Of course, there isn’t a whole lot that a magnetic field is good for. It certainly doesn’t make for a good miracle weapon that could turn the war around. But finding a high-temperature superconductor and the resulting magnetic fields would have sent any scientist into a miracle quest. It’s just too tempting to play with the possibility.

One of the things you might have done is create a rapidly changing magnetic field. That’s because that way you can create a containment field for charged particles. The principle is used in a variety of places nowadays. For instance, if you have heard of particle accelerators, they use superconductor magnets to bend a beam of charged particles.

A very promising application of these rapidly changing magnetic fields – so promising in fact it has remained a promise for half a century – is the use of containment fields to generate pressure on ions. The basic idea is that you take a bunch of atoms and strip them of their electrons. That way, they are charged (positively) and will follow the guidance of a magnetic field.

Next thing you do, is you force them to get into an ever smaller area. They all have the same charge (positive), so they will repulse each other. The closer they get, the more they will try to get away from each other. So you will need a pretty strong magnetic field to make it work. A pretty strong magnetic field? We know where to get that!

OK, so the stuff you generated without electrons is called a plasma. What happens if you generate enough pressure in the plasma? The resistance of the protons (the positively charged particles in the atom) will eventually break down and some of them will fuse into larger atoms (nuclei, to be accurate).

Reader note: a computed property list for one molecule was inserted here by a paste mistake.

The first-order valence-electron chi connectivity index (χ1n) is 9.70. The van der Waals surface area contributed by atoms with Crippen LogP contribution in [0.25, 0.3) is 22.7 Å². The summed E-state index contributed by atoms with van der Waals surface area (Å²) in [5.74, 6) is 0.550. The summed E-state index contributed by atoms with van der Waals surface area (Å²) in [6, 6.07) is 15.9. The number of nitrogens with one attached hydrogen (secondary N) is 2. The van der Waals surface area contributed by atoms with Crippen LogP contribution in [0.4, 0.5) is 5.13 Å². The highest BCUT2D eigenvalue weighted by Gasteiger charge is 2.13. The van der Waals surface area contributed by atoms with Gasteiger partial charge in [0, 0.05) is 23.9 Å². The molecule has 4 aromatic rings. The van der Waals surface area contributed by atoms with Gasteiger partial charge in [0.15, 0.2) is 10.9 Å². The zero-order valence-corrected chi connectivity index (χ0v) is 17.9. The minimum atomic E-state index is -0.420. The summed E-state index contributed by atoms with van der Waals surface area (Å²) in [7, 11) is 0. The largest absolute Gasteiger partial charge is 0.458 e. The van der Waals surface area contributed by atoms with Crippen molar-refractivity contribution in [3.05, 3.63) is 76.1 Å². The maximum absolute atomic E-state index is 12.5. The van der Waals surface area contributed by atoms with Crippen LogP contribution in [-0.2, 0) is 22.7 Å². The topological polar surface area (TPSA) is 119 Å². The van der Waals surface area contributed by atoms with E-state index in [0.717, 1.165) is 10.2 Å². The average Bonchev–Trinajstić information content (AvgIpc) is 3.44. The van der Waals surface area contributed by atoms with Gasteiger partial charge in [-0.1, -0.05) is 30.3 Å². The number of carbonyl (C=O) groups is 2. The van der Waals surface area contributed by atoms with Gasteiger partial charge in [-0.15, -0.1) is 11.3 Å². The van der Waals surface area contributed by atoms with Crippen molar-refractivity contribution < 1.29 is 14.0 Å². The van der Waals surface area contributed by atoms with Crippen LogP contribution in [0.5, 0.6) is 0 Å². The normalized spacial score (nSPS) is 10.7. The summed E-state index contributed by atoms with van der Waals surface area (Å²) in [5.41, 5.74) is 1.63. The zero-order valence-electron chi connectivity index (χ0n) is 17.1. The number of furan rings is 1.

And here is the deal: when they do that, the resulting nucleus weighs a little less than the sum of the two prior nuclei. E equalling mc squared, this means that a ton of energy is released. A metric truck load of energy.

All sorts of things happen when you release metric truck loads of energy. For one, radiation is released. How much radiation, you ask? Enough to kill anyone close enough to the bell. Oops, that’s exactly what happened. Why does the radiation work only for a short distance? Because when it hits matter (including air) it transfers its energy to the matter. Which typically results in a glow in the higher energy levels. A blue glow. And guess what was reported from the bell? That’s right. A blue glow.

If the radiation energy is just right, you would notice some side effects that are strange. For instance, nuclei of substances surrounding the site might be bombarded by electrons, protons, neutrons, or other nuclei. When such radiation hits, it may change the entire nucleus. If you turn a proton in a mercury atom into a neutron, you automatically get gold. Guess what was found in the mercury originally used for the experiment? Traces of gold, not present before the experiment.

Other stories about the experiment fit this description to a tee. The bell would have required precisely the setup described to function as a fusion concentrator – the name we use now is tokamak. The amounts of radiation emitted would have caused the consequences found. Also, the bell would have been an energy generator, not a weapon: the radiation it emits cannot be easily weaponized, but the amounts of energy generated are so enormous, any application becomes conceivable.